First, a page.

But it works on my PC!

The random thoughts of Richard Fennell on technology and software development

No error detail when using VMPrep

When using VMPrep to setup a VM for use in a Lab Management system I got the error cross at the bottom of the dialog

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Not too much help, usually there is a link to the log file or a message.

If you look in the log file in c:\user\[name]\Appdata\Roaming\LMInstaller.txt you see that the path to the Patches folder is invalid.

This is fixed by editing the VMPrepTool\VMPrepToolLibrary\Applications.XML file and correcting the path (which I had made a typo in)

Using Nuget and TFS Build 2010

At one of our recent events I was asked if I had any experience using Nuget within a TFS 2010 build. At the time I had not, but I thought it worth a look.

For those of you who don’t know Nuget is a package manager that provides a developer with a way to manage assembly references in a project for assemblies that are not within their solution. It is most commonly used to manage external commonly used assemblies such a nHibernate or JQuery but you can also use it manage your own internal shared libraries.

The issue the questioner had was that they had added references via Nuget to a project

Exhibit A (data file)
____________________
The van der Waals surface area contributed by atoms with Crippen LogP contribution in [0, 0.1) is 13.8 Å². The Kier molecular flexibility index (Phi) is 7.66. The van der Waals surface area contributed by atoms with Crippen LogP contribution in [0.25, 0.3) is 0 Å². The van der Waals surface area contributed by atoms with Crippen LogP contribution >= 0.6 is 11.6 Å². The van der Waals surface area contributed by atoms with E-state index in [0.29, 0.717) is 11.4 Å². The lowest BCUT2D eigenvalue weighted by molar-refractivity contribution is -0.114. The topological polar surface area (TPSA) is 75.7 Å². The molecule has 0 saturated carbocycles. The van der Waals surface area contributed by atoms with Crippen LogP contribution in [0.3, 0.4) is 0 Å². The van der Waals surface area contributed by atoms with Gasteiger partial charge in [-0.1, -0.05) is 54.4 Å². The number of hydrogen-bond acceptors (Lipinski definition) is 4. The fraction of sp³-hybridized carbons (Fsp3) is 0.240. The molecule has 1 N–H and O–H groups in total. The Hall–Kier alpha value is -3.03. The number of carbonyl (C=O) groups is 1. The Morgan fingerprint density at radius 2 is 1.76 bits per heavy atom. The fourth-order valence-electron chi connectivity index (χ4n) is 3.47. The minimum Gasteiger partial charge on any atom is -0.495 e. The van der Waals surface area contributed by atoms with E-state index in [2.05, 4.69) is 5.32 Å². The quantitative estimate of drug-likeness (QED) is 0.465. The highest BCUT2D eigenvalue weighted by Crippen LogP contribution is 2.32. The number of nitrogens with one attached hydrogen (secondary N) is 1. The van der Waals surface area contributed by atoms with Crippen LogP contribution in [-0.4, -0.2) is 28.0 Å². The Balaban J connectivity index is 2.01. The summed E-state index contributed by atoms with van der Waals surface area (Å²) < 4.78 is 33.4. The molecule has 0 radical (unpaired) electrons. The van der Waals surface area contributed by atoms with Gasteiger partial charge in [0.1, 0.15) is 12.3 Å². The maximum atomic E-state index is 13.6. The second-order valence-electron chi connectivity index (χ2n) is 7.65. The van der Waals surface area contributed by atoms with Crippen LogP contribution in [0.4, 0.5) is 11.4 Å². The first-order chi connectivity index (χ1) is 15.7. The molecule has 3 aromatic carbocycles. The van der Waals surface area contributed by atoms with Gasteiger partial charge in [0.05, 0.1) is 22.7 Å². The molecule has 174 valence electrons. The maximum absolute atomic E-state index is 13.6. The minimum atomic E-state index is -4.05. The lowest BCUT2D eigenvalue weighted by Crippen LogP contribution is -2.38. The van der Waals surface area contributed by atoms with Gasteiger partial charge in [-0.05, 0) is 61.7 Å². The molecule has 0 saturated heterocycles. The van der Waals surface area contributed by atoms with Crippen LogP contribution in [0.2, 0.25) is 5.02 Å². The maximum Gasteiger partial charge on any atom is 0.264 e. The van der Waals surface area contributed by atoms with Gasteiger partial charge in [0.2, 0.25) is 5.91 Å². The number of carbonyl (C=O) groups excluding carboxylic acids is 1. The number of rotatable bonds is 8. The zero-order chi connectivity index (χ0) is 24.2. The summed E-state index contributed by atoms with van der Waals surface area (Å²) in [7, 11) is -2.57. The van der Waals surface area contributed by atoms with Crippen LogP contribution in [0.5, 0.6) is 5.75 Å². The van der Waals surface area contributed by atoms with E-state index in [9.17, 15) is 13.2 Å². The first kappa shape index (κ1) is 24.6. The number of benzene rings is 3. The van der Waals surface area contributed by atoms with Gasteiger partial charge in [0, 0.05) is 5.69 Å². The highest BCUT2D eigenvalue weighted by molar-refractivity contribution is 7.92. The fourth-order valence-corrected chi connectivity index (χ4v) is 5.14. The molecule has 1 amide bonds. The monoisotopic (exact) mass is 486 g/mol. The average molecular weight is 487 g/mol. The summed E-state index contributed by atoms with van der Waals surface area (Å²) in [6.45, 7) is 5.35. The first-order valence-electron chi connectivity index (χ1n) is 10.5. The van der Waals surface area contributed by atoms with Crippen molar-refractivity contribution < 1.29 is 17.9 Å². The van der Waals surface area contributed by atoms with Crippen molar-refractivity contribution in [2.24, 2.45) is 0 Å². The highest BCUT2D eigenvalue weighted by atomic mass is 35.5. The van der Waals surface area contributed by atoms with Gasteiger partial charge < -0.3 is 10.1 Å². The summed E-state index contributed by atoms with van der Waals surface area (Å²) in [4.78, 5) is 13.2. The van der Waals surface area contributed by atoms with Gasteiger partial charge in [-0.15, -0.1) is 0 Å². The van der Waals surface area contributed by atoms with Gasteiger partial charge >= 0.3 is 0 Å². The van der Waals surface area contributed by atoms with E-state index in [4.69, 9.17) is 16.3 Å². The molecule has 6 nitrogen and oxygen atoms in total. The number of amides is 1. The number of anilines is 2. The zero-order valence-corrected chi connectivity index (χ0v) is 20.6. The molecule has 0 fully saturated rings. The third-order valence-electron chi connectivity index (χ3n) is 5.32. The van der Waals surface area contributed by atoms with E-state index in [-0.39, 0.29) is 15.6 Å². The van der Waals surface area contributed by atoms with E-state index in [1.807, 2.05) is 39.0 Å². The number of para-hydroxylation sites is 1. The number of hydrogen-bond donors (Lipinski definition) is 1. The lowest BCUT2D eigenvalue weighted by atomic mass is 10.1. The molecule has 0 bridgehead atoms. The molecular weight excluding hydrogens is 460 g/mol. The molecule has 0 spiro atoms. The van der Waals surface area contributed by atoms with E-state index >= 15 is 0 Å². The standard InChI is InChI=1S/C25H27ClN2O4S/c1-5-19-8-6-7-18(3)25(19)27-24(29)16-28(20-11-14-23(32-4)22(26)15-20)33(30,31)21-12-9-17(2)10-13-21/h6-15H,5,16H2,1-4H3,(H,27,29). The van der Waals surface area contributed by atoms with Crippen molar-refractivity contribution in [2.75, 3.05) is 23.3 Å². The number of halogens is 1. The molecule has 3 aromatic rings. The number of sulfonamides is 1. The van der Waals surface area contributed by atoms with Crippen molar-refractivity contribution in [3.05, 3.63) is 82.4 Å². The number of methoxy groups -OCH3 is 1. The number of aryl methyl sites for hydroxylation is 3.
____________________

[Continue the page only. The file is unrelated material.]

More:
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Their project then contained a packages.config file that listed the Nuget dependencies. This was in the project root with the <project>.csproj file.

<?xml version="1.0" encoding="utf-8"?>
<packages>   <package id="Iesi.Collections" version="3.2.0.4000" />   <package id="NHibernate" version="3.2.0.4000" />
</packages>

This packages.config  is part of the Visual Studio project and so when the project was put under source control so was it.

However, when they created a TFS build to build this solution all seems OK until the build ran, when they got a build error along the lines

Form1.cs (16): The type or namespace name 'NHibernate' could not be found (are you missing a using directive or an assembly reference?)
C:\Windows\Microsoft.NET\Framework64\v4.0.30319\Microsoft.Common.targets (1490): Could not resolve this reference. Could not locate the assembly "Iesi.Collections". Check to make sure the assembly exists on disk. If this reference is required by your code, you may get compilation errors.
C:\Windows\Microsoft.NET\Framework64\v4.0.30319\Microsoft.Common.targets (1490): Could not resolve this reference. Could not locate the assembly "NHibernate". Check to make sure the assembly exists on disk. If this reference is required by your code, you may get compilation errors.

Basically the solution builds locally but not on the build box, the assemblies referenced by Nuget are missing. A quick look at the directory structure show why. Nuget stores the assemblies it references in the solution folder, so you end up with

Solution Directory
      Packages – the root of the local cache of assemblies created by Nuget
      Project Directory

If you look in the <project>.csproj  file you will see a hint path pointing back up to this folder structure so that the project builds locally

<Reference Include="NHibernate">
      <HintPath>..\packages\NHibernate.3.2.0.4000\lib\Net35\NHibernate.dll</HintPath>
</Reference>

The problem is that this folder structure is not known to the solution (just to Nuget), so this means when you add the solution to source control this structure is not added, hence the files are not there for the build box to use.